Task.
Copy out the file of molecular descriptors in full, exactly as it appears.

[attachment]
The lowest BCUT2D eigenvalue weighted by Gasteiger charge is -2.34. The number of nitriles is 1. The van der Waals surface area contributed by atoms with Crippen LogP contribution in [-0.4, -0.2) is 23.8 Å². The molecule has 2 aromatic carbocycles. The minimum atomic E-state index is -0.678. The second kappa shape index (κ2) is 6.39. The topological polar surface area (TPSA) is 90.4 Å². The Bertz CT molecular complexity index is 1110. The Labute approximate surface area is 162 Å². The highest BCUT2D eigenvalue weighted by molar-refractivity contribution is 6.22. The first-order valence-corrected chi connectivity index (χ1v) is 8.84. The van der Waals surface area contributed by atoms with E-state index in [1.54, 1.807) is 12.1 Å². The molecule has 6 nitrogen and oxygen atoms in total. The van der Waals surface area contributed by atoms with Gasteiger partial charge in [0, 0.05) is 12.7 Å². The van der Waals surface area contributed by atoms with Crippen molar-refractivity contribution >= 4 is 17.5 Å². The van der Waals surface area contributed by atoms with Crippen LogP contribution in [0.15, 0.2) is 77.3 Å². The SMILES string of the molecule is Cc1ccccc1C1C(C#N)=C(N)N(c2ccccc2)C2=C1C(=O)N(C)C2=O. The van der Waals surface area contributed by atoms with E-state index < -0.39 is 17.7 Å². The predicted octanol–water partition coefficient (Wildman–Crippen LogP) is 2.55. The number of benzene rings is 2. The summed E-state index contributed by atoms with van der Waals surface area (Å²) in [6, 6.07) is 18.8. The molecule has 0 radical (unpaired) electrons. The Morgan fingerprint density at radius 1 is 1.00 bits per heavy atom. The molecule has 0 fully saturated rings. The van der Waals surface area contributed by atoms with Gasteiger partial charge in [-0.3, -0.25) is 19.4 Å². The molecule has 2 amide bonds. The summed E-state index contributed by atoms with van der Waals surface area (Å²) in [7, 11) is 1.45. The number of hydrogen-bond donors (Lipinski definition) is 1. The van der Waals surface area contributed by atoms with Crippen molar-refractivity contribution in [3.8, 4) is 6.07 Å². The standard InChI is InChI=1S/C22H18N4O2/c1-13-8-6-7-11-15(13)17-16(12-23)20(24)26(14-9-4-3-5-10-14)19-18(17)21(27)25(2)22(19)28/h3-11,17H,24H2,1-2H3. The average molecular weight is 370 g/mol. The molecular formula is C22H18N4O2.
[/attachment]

The lowest BCUT2D eigenvalue weighted by Gasteiger charge is -2.34. The number of nitriles is 1. The van der Waals surface area contributed by atoms with Crippen LogP contribution in [-0.4, -0.2) is 23.8 Å². The molecule has 2 aromatic carbocycles. The minimum atomic E-state index is -0.678. The second kappa shape index (κ2) is 6.39. The topological polar surface area (TPSA) is 90.4 Å². The Bertz CT molecular complexity index is 1110. The Labute approximate surface area is 162 Å². The highest BCUT2D eigenvalue weighted by molar-refractivity contribution is 6.22. The first-order valence-corrected chi connectivity index (χ1v) is 8.84. The van der Waals surface area contributed by atoms with E-state index in [1.54, 1.807) is 12.1 Å². The molecule has 6 nitrogen and oxygen atoms in total. The van der Waals surface area contributed by atoms with Gasteiger partial charge in [0, 0.05) is 12.7 Å². The van der Waals surface area contributed by atoms with Crippen molar-refractivity contribution >= 4 is 17.5 Å². The van der Waals surface area contributed by atoms with Crippen LogP contribution in [0.15, 0.2) is 77.3 Å². The SMILES string of the molecule is Cc1ccccc1C1C(C#N)=C(N)N(c2ccccc2)C2=C1C(=O)N(C)C2=O. The van der Waals surface area contributed by atoms with E-state index < -0.39 is 17.7 Å². The predicted octanol–water partition coefficient (Wildman–Crippen LogP) is 2.55. The number of benzene rings is 2. The summed E-state index contributed by atoms with van der Waals surface area (Å²) in [6, 6.07) is 18.8. The molecule has 0 radical (unpaired) electrons. The Morgan fingerprint density at radius 1 is 1.00 bits per heavy atom. The molecule has 0 fully saturated rings. The van der Waals surface area contributed by atoms with Gasteiger partial charge in [-0.3, -0.25) is 19.4 Å². The molecule has 2 amide bonds. The summed E-state index contributed by atoms with van der Waals surface area (Å²) in [7, 11) is 1.45. The number of hydrogen-bond donors (Lipinski definition) is 1. The van der Waals surface area contributed by atoms with Crippen molar-refractivity contribution in [3.8, 4) is 6.07 Å². The standard InChI is InChI=1S/C22H18N4O2/c1-13-8-6-7-11-15(13)17-16(12-23)20(24)26(14-9-4-3-5-10-14)19-18(17)21(27)25(2)22(19)28/h3-11,17H,24H2,1-2H3. The average molecular weight is 370 g/mol. The molecular formula is C22H18N4O2.